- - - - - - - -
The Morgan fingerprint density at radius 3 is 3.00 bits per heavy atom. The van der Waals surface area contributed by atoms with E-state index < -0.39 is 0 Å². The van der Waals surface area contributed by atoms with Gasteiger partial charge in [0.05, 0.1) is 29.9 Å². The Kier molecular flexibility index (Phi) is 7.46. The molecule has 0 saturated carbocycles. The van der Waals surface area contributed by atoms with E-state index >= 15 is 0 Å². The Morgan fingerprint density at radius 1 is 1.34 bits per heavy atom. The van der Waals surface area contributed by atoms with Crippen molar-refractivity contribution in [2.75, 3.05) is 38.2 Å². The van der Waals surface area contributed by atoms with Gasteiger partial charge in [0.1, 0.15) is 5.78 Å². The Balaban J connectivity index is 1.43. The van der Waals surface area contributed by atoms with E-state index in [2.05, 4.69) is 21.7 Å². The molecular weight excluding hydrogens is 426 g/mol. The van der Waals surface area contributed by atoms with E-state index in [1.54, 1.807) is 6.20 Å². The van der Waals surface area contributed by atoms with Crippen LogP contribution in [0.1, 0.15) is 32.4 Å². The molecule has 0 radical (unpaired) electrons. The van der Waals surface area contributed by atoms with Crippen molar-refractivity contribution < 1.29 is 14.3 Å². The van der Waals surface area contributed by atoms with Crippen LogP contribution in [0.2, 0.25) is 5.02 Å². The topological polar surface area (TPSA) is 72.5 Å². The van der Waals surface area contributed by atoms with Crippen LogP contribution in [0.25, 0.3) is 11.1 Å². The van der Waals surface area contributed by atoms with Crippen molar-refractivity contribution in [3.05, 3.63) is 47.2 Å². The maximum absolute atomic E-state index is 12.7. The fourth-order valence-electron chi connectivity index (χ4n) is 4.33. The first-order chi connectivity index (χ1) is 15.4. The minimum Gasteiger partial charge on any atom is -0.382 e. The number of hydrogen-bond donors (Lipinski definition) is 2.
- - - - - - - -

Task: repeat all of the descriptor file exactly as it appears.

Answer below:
The Morgan fingerprint density at radius 3 is 3.00 bits per heavy atom. The van der Waals surface area contributed by atoms with E-state index < -0.39 is 0 Å². The van der Waals surface area contributed by atoms with Gasteiger partial charge in [0.05, 0.1) is 29.9 Å². The Kier molecular flexibility index (Phi) is 7.46. The molecule has 0 saturated carbocycles. The van der Waals surface area contributed by atoms with E-state index >= 15 is 0 Å². The Morgan fingerprint density at radius 1 is 1.34 bits per heavy atom. The van der Waals surface area contributed by atoms with Crippen molar-refractivity contribution in [2.75, 3.05) is 38.2 Å². The van der Waals surface area contributed by atoms with Gasteiger partial charge in [0.1, 0.15) is 5.78 Å². The Balaban J connectivity index is 1.43. The van der Waals surface area contributed by atoms with E-state index in [2.05, 4.69) is 21.7 Å². The molecular weight excluding hydrogens is 426 g/mol. The van der Waals surface area contributed by atoms with E-state index in [1.54, 1.807) is 6.20 Å². The van der Waals surface area contributed by atoms with Crippen LogP contribution in [0.1, 0.15) is 32.4 Å². The molecule has 0 radical (unpaired) electrons. The van der Waals surface area contributed by atoms with Crippen molar-refractivity contribution < 1.29 is 14.3 Å². The van der Waals surface area contributed by atoms with Crippen LogP contribution in [0.2, 0.25) is 5.02 Å². The topological polar surface area (TPSA) is 72.5 Å². The van der Waals surface area contributed by atoms with Crippen LogP contribution in [0.25, 0.3) is 11.1 Å². The van der Waals surface area contributed by atoms with Crippen molar-refractivity contribution in [3.05, 3.63) is 47.2 Å². The maximum absolute atomic E-state index is 12.7. The fourth-order valence-electron chi connectivity index (χ4n) is 4.33. The first-order chi connectivity index (χ1) is 15.4. The minimum Gasteiger partial charge on any atom is -0.382 e. The number of hydrogen-bond donors (Lipinski definition) is 2.